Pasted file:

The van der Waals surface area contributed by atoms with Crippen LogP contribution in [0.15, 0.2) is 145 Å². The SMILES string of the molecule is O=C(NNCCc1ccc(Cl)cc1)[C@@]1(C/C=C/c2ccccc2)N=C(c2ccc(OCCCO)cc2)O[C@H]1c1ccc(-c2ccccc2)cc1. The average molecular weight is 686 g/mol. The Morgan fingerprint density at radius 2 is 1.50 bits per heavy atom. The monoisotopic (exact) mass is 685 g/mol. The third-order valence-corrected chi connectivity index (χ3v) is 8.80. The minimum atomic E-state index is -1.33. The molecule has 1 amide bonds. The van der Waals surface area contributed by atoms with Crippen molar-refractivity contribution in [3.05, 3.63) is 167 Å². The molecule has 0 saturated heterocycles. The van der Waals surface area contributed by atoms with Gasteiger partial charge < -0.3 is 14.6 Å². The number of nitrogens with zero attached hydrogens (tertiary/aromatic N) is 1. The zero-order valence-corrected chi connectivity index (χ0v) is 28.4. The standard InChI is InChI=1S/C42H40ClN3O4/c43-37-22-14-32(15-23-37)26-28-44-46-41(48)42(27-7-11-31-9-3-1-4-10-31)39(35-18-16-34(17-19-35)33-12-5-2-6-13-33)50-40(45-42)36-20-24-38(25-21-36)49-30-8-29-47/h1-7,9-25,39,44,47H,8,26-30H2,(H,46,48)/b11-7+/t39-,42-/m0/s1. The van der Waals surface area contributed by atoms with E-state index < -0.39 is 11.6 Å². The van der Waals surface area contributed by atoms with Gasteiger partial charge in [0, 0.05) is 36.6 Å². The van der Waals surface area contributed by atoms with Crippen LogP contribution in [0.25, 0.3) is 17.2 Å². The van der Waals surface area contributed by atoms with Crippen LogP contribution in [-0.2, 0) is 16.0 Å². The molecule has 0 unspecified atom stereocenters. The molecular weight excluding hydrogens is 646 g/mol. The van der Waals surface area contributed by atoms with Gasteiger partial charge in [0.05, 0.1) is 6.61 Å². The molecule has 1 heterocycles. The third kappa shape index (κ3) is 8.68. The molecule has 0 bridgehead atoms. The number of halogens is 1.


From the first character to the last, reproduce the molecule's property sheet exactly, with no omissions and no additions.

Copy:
The van der Waals surface area contributed by atoms with Crippen LogP contribution in [0.15, 0.2) is 145 Å². The SMILES string of the molecule is O=C(NNCCc1ccc(Cl)cc1)[C@@]1(C/C=C/c2ccccc2)N=C(c2ccc(OCCCO)cc2)O[C@H]1c1ccc(-c2ccccc2)cc1. The average molecular weight is 686 g/mol. The Morgan fingerprint density at radius 2 is 1.50 bits per heavy atom. The monoisotopic (exact) mass is 685 g/mol. The third-order valence-corrected chi connectivity index (χ3v) is 8.80. The minimum atomic E-state index is -1.33. The molecule has 1 amide bonds. The van der Waals surface area contributed by atoms with Crippen molar-refractivity contribution in [3.05, 3.63) is 167 Å². The molecule has 0 saturated heterocycles. The van der Waals surface area contributed by atoms with Gasteiger partial charge < -0.3 is 14.6 Å². The number of nitrogens with zero attached hydrogens (tertiary/aromatic N) is 1. The zero-order valence-corrected chi connectivity index (χ0v) is 28.4. The standard InChI is InChI=1S/C42H40ClN3O4/c43-37-22-14-32(15-23-37)26-28-44-46-41(48)42(27-7-11-31-9-3-1-4-10-31)39(35-18-16-34(17-19-35)33-12-5-2-6-13-33)50-40(45-42)36-20-24-38(25-21-36)49-30-8-29-47/h1-7,9-25,39,44,47H,8,26-30H2,(H,46,48)/b11-7+/t39-,42-/m0/s1. The van der Waals surface area contributed by atoms with E-state index < -0.39 is 11.6 Å². The van der Waals surface area contributed by atoms with Gasteiger partial charge in [0, 0.05) is 36.6 Å². The van der Waals surface area contributed by atoms with Crippen LogP contribution in [0.25, 0.3) is 17.2 Å². The van der Waals surface area contributed by atoms with Crippen LogP contribution in [-0.2, 0) is 16.0 Å². The molecule has 0 unspecified atom stereocenters. The molecular weight excluding hydrogens is 646 g/mol. The van der Waals surface area contributed by atoms with Gasteiger partial charge in [0.05, 0.1) is 6.61 Å². The molecule has 1 heterocycles. The third kappa shape index (κ3) is 8.68. The molecule has 0 bridgehead atoms. The number of halogens is 1.